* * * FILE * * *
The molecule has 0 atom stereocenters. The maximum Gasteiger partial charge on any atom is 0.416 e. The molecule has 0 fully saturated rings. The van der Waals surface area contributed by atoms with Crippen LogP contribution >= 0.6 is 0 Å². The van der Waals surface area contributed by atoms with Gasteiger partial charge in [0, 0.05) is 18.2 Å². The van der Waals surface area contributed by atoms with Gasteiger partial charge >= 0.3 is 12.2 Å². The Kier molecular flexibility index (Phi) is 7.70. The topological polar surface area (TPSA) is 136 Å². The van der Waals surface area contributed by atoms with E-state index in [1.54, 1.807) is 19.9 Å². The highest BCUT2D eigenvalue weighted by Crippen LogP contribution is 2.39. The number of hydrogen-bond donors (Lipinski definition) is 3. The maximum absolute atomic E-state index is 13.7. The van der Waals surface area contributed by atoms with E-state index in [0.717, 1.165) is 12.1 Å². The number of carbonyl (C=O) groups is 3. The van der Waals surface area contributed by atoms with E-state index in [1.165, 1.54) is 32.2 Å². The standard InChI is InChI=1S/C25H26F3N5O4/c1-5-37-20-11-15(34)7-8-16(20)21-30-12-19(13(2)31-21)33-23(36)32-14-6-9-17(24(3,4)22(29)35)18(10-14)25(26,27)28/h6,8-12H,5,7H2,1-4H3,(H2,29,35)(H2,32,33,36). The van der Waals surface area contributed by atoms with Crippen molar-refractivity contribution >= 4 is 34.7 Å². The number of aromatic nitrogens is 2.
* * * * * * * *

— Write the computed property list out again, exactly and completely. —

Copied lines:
The molecule has 0 atom stereocenters. The maximum Gasteiger partial charge on any atom is 0.416 e. The molecule has 0 fully saturated rings. The van der Waals surface area contributed by atoms with Crippen LogP contribution >= 0.6 is 0 Å². The van der Waals surface area contributed by atoms with Gasteiger partial charge in [0, 0.05) is 18.2 Å². The van der Waals surface area contributed by atoms with Gasteiger partial charge >= 0.3 is 12.2 Å². The Kier molecular flexibility index (Phi) is 7.70. The topological polar surface area (TPSA) is 136 Å². The van der Waals surface area contributed by atoms with E-state index in [1.54, 1.807) is 19.9 Å². The highest BCUT2D eigenvalue weighted by Crippen LogP contribution is 2.39. The number of hydrogen-bond donors (Lipinski definition) is 3. The maximum absolute atomic E-state index is 13.7. The van der Waals surface area contributed by atoms with E-state index in [0.717, 1.165) is 12.1 Å². The number of carbonyl (C=O) groups is 3. The van der Waals surface area contributed by atoms with E-state index in [1.165, 1.54) is 32.2 Å². The standard InChI is InChI=1S/C25H26F3N5O4/c1-5-37-20-11-15(34)7-8-16(20)21-30-12-19(13(2)31-21)33-23(36)32-14-6-9-17(24(3,4)22(29)35)18(10-14)25(26,27)28/h6,8-12H,5,7H2,1-4H3,(H2,29,35)(H2,32,33,36). The van der Waals surface area contributed by atoms with Crippen molar-refractivity contribution >= 4 is 34.7 Å². The number of aromatic nitrogens is 2.